The U.S. Environmental Protection Agency has released the final version of its Clean Power Plan. Designed to reduce this country’s carbon dioxide emissions in the power sector over the course of the next 15 years by 32 percent of 2005 levels, the biggest carbon emission reduction measure in U.S. history.
Does it do it all? Hardly. Tar sands exploitation, fracking, Arctic oil exploration, and deep-water drilling, for instance, are not affected by the Clean Power Plan,at least not directly. But is the plan a big deal? Absolutely. Among its beneficial effects:
Coal-fired power plants become utterly unsustainable; electricity from the sun and wind is thoughtfully incentivized (versus prejudicially ignored in favor of a rush to natural gas); clean energy job creation and cleaner air, so public health both increase; climate change enters the debate in the 2016 elections; U.S. moral authority for meaningful advocacy is strengthened.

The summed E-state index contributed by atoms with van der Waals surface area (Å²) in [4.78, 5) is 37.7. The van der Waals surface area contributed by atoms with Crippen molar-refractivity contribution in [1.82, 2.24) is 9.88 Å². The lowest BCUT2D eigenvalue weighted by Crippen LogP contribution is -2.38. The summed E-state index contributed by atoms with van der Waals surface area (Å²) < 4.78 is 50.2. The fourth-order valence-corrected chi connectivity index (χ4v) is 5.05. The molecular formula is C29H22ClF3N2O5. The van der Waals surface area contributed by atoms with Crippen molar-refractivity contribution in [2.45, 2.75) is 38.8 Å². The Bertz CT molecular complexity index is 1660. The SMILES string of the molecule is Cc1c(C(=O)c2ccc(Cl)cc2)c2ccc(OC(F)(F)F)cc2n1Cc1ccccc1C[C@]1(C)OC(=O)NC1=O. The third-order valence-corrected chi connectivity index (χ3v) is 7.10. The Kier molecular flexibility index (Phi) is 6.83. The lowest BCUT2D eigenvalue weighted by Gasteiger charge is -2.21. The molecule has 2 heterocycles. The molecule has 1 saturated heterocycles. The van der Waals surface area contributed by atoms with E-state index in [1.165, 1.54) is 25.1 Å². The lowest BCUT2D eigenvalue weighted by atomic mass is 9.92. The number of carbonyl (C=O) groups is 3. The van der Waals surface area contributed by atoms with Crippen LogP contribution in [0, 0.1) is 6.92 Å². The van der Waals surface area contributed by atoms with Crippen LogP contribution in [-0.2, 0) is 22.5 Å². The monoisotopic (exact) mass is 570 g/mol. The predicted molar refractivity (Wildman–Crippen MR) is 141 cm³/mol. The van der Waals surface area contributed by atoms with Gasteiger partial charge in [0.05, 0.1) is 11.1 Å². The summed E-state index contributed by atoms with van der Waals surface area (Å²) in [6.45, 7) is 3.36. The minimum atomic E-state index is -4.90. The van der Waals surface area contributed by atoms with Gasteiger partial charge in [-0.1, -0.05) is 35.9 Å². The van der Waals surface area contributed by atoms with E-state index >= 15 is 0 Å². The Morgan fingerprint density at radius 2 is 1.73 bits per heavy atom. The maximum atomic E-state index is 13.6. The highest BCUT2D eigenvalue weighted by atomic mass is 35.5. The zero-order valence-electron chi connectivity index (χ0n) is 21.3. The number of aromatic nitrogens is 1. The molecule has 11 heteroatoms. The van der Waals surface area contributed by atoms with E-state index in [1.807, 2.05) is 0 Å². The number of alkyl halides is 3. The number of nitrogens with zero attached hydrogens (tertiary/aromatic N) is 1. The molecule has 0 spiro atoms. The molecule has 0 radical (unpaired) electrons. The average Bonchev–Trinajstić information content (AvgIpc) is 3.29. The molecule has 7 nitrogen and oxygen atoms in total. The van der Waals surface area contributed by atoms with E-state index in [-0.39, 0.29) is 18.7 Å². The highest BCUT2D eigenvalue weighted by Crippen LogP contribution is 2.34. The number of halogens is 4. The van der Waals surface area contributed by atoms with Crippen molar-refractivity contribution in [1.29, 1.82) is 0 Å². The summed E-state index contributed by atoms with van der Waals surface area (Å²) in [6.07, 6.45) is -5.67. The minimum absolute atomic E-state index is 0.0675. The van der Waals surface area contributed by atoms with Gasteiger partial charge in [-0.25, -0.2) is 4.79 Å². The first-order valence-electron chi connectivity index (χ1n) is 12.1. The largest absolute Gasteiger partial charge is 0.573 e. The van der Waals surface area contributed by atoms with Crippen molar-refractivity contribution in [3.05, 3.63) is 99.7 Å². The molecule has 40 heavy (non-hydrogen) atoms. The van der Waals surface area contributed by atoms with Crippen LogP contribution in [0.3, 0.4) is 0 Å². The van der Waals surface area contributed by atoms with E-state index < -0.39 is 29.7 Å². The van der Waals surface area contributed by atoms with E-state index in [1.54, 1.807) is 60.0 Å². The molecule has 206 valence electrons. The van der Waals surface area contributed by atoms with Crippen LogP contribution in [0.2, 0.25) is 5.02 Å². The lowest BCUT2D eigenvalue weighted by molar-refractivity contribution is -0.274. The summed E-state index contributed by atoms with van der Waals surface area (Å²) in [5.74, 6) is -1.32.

The Clean Energy Plan is just a first step. But as anybody who has ever been to a gym or set out for a jog well knows, the first steps are invariably the hardest. Once the body gets moving, momentum sets in.
So here’s a shout out to President Obama, Gina McCarthy, and all those who labored to make this first step in the body politic a reality. All of us in Maine, especially Maine’s children, who have the most at stake, will owe U.S. Sen. Susan Collins a profound debt of gratitude if she can withstand the pressures of Senate Majority Leader Mitch McConnell and give the Clean Power Plan her wholehearted support.